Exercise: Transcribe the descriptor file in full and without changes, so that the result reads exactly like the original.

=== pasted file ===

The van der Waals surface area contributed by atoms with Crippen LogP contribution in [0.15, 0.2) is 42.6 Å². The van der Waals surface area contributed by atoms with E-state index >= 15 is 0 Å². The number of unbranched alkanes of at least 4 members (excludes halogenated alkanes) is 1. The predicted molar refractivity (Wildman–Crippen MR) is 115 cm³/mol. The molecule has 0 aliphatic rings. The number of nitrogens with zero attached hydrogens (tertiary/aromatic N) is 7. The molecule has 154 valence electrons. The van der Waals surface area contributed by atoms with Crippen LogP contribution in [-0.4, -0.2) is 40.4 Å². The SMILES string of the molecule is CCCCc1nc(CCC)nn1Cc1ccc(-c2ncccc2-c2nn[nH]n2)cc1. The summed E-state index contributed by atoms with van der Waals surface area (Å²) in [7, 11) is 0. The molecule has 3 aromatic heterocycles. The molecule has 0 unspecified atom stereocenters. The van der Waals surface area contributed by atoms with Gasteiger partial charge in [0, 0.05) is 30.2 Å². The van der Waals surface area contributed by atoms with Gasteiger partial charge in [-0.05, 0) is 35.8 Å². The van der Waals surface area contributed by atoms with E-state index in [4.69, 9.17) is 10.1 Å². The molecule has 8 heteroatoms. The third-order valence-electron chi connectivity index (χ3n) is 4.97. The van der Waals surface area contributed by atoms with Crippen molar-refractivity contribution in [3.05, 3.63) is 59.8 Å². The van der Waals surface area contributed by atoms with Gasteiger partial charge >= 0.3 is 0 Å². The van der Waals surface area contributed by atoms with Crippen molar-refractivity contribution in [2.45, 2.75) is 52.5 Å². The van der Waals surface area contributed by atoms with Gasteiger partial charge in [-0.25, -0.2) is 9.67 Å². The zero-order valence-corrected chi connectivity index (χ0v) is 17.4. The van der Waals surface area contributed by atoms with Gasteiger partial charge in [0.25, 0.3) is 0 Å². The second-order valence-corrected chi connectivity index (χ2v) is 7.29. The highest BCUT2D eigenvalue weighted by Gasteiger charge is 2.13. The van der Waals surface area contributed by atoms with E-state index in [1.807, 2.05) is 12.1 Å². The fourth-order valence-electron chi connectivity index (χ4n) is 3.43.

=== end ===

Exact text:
The van der Waals surface area contributed by atoms with Crippen LogP contribution in [0.15, 0.2) is 42.6 Å². The van der Waals surface area contributed by atoms with E-state index >= 15 is 0 Å². The number of unbranched alkanes of at least 4 members (excludes halogenated alkanes) is 1. The predicted molar refractivity (Wildman–Crippen MR) is 115 cm³/mol. The molecule has 0 aliphatic rings. The number of nitrogens with zero attached hydrogens (tertiary/aromatic N) is 7. The molecule has 154 valence electrons. The van der Waals surface area contributed by atoms with Crippen LogP contribution in [-0.4, -0.2) is 40.4 Å². The SMILES string of the molecule is CCCCc1nc(CCC)nn1Cc1ccc(-c2ncccc2-c2nn[nH]n2)cc1. The summed E-state index contributed by atoms with van der Waals surface area (Å²) in [7, 11) is 0. The molecule has 3 aromatic heterocycles. The molecule has 0 unspecified atom stereocenters. The van der Waals surface area contributed by atoms with Gasteiger partial charge in [0, 0.05) is 30.2 Å². The van der Waals surface area contributed by atoms with Gasteiger partial charge in [-0.05, 0) is 35.8 Å². The van der Waals surface area contributed by atoms with E-state index in [4.69, 9.17) is 10.1 Å². The molecule has 8 heteroatoms. The third-order valence-electron chi connectivity index (χ3n) is 4.97. The van der Waals surface area contributed by atoms with Crippen molar-refractivity contribution in [3.05, 3.63) is 59.8 Å². The van der Waals surface area contributed by atoms with Gasteiger partial charge >= 0.3 is 0 Å². The van der Waals surface area contributed by atoms with Crippen molar-refractivity contribution in [2.45, 2.75) is 52.5 Å². The van der Waals surface area contributed by atoms with Gasteiger partial charge in [-0.25, -0.2) is 9.67 Å². The zero-order valence-corrected chi connectivity index (χ0v) is 17.4. The van der Waals surface area contributed by atoms with Gasteiger partial charge in [0.25, 0.3) is 0 Å². The second-order valence-corrected chi connectivity index (χ2v) is 7.29. The highest BCUT2D eigenvalue weighted by Gasteiger charge is 2.13. The van der Waals surface area contributed by atoms with E-state index in [1.807, 2.05) is 12.1 Å². The fourth-order valence-electron chi connectivity index (χ4n) is 3.43.